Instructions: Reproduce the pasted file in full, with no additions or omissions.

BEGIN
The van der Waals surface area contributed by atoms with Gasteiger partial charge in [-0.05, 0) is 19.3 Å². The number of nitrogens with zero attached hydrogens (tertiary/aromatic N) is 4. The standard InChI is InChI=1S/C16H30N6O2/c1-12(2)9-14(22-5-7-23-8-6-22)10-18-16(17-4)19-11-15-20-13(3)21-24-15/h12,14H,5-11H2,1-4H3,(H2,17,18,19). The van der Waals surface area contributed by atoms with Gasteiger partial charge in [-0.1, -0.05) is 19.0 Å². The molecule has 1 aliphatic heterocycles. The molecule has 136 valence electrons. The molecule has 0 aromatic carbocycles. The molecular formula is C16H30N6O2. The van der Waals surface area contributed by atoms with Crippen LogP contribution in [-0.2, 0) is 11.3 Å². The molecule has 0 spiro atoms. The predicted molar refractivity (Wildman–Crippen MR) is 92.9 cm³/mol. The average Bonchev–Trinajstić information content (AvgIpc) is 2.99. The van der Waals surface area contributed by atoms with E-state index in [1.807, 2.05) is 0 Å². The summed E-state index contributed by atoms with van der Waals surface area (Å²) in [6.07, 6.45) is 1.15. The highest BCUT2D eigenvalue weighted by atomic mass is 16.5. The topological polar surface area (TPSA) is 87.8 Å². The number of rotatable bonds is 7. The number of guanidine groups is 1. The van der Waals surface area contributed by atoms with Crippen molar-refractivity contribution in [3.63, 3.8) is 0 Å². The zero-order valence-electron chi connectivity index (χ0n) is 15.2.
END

The van der Waals surface area contributed by atoms with Gasteiger partial charge in [-0.05, 0) is 19.3 Å². The number of nitrogens with zero attached hydrogens (tertiary/aromatic N) is 4. The standard InChI is InChI=1S/C16H30N6O2/c1-12(2)9-14(22-5-7-23-8-6-22)10-18-16(17-4)19-11-15-20-13(3)21-24-15/h12,14H,5-11H2,1-4H3,(H2,17,18,19). The van der Waals surface area contributed by atoms with Gasteiger partial charge in [-0.1, -0.05) is 19.0 Å². The molecule has 1 aliphatic heterocycles. The molecule has 136 valence electrons. The molecule has 0 aromatic carbocycles. The molecular formula is C16H30N6O2. The van der Waals surface area contributed by atoms with Crippen LogP contribution in [-0.2, 0) is 11.3 Å². The molecule has 0 spiro atoms. The predicted molar refractivity (Wildman–Crippen MR) is 92.9 cm³/mol. The average Bonchev–Trinajstić information content (AvgIpc) is 2.99. The van der Waals surface area contributed by atoms with E-state index in [1.807, 2.05) is 0 Å². The summed E-state index contributed by atoms with van der Waals surface area (Å²) in [6.07, 6.45) is 1.15. The highest BCUT2D eigenvalue weighted by atomic mass is 16.5. The topological polar surface area (TPSA) is 87.8 Å². The number of rotatable bonds is 7. The number of guanidine groups is 1. The van der Waals surface area contributed by atoms with Crippen molar-refractivity contribution in [3.63, 3.8) is 0 Å². The zero-order valence-electron chi connectivity index (χ0n) is 15.2.